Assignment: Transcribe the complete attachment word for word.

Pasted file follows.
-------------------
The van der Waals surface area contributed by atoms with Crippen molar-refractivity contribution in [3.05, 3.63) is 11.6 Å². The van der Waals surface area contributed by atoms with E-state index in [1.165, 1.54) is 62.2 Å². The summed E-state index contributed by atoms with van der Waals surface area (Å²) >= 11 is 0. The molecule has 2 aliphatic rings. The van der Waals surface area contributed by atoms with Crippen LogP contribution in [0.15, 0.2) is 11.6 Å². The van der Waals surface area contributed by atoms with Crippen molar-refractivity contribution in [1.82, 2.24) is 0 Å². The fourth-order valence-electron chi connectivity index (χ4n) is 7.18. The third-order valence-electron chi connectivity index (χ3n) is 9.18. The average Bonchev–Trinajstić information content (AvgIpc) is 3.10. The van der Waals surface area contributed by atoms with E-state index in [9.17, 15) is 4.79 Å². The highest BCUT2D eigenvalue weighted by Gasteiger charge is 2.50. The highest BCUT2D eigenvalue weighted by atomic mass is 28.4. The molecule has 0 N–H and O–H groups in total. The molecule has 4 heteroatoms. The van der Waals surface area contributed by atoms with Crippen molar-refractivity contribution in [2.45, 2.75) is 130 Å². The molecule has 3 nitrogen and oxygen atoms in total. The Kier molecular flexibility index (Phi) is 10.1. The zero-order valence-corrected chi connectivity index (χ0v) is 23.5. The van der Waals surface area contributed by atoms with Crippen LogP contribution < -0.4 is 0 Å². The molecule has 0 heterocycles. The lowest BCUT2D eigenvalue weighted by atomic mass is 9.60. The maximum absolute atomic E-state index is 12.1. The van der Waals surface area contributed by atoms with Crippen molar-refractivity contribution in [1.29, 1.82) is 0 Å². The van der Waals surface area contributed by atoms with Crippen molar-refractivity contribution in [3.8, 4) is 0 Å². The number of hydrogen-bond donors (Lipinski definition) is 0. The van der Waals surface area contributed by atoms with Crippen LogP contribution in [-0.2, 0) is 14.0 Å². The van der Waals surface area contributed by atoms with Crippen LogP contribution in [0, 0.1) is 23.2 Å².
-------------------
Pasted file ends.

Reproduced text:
The van der Waals surface area contributed by atoms with Crippen molar-refractivity contribution in [3.05, 3.63) is 11.6 Å². The van der Waals surface area contributed by atoms with E-state index in [1.165, 1.54) is 62.2 Å². The summed E-state index contributed by atoms with van der Waals surface area (Å²) >= 11 is 0. The molecule has 2 aliphatic rings. The van der Waals surface area contributed by atoms with Crippen LogP contribution in [0.15, 0.2) is 11.6 Å². The van der Waals surface area contributed by atoms with Crippen molar-refractivity contribution in [1.82, 2.24) is 0 Å². The fourth-order valence-electron chi connectivity index (χ4n) is 7.18. The third-order valence-electron chi connectivity index (χ3n) is 9.18. The average Bonchev–Trinajstić information content (AvgIpc) is 3.10. The van der Waals surface area contributed by atoms with E-state index in [9.17, 15) is 4.79 Å². The highest BCUT2D eigenvalue weighted by Gasteiger charge is 2.50. The highest BCUT2D eigenvalue weighted by atomic mass is 28.4. The molecule has 0 N–H and O–H groups in total. The molecule has 4 heteroatoms. The van der Waals surface area contributed by atoms with Crippen molar-refractivity contribution in [2.45, 2.75) is 130 Å². The molecule has 3 nitrogen and oxygen atoms in total. The Kier molecular flexibility index (Phi) is 10.1. The zero-order valence-corrected chi connectivity index (χ0v) is 23.5. The van der Waals surface area contributed by atoms with Crippen LogP contribution < -0.4 is 0 Å². The molecule has 0 heterocycles. The lowest BCUT2D eigenvalue weighted by atomic mass is 9.60. The maximum absolute atomic E-state index is 12.1. The van der Waals surface area contributed by atoms with Crippen molar-refractivity contribution in [1.29, 1.82) is 0 Å². The van der Waals surface area contributed by atoms with Crippen molar-refractivity contribution in [3.8, 4) is 0 Å². The number of hydrogen-bond donors (Lipinski definition) is 0. The van der Waals surface area contributed by atoms with Crippen LogP contribution in [-0.2, 0) is 14.0 Å². The van der Waals surface area contributed by atoms with Crippen LogP contribution in [0, 0.1) is 23.2 Å².